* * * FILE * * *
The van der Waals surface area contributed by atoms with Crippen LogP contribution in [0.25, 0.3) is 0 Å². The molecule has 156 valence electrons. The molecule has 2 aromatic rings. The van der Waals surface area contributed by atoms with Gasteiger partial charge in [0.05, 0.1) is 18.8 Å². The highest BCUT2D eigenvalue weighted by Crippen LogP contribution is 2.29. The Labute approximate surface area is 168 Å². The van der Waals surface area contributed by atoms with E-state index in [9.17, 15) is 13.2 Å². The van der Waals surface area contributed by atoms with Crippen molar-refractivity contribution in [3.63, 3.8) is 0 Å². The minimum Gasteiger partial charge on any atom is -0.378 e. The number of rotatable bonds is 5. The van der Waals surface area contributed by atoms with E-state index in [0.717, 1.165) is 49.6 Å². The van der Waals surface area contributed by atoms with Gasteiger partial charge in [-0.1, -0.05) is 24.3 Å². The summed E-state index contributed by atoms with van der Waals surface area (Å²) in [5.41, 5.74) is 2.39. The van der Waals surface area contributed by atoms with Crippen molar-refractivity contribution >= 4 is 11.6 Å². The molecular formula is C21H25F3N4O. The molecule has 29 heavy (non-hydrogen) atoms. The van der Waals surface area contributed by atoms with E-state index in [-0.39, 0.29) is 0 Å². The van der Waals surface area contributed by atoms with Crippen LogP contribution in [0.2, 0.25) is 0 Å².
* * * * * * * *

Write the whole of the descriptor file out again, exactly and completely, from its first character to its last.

The van der Waals surface area contributed by atoms with Crippen LogP contribution in [0.25, 0.3) is 0 Å². The molecule has 156 valence electrons. The molecule has 2 aromatic rings. The van der Waals surface area contributed by atoms with Gasteiger partial charge in [0.05, 0.1) is 18.8 Å². The highest BCUT2D eigenvalue weighted by Crippen LogP contribution is 2.29. The Labute approximate surface area is 168 Å². The van der Waals surface area contributed by atoms with E-state index in [9.17, 15) is 13.2 Å². The van der Waals surface area contributed by atoms with Crippen molar-refractivity contribution in [3.63, 3.8) is 0 Å². The minimum Gasteiger partial charge on any atom is -0.378 e. The number of rotatable bonds is 5. The van der Waals surface area contributed by atoms with E-state index in [0.717, 1.165) is 49.6 Å². The van der Waals surface area contributed by atoms with Gasteiger partial charge in [-0.1, -0.05) is 24.3 Å². The summed E-state index contributed by atoms with van der Waals surface area (Å²) in [5.41, 5.74) is 2.39. The van der Waals surface area contributed by atoms with Crippen molar-refractivity contribution >= 4 is 11.6 Å². The molecular formula is C21H25F3N4O. The molecule has 29 heavy (non-hydrogen) atoms. The van der Waals surface area contributed by atoms with E-state index in [-0.39, 0.29) is 0 Å². The van der Waals surface area contributed by atoms with Crippen LogP contribution in [0.2, 0.25) is 0 Å².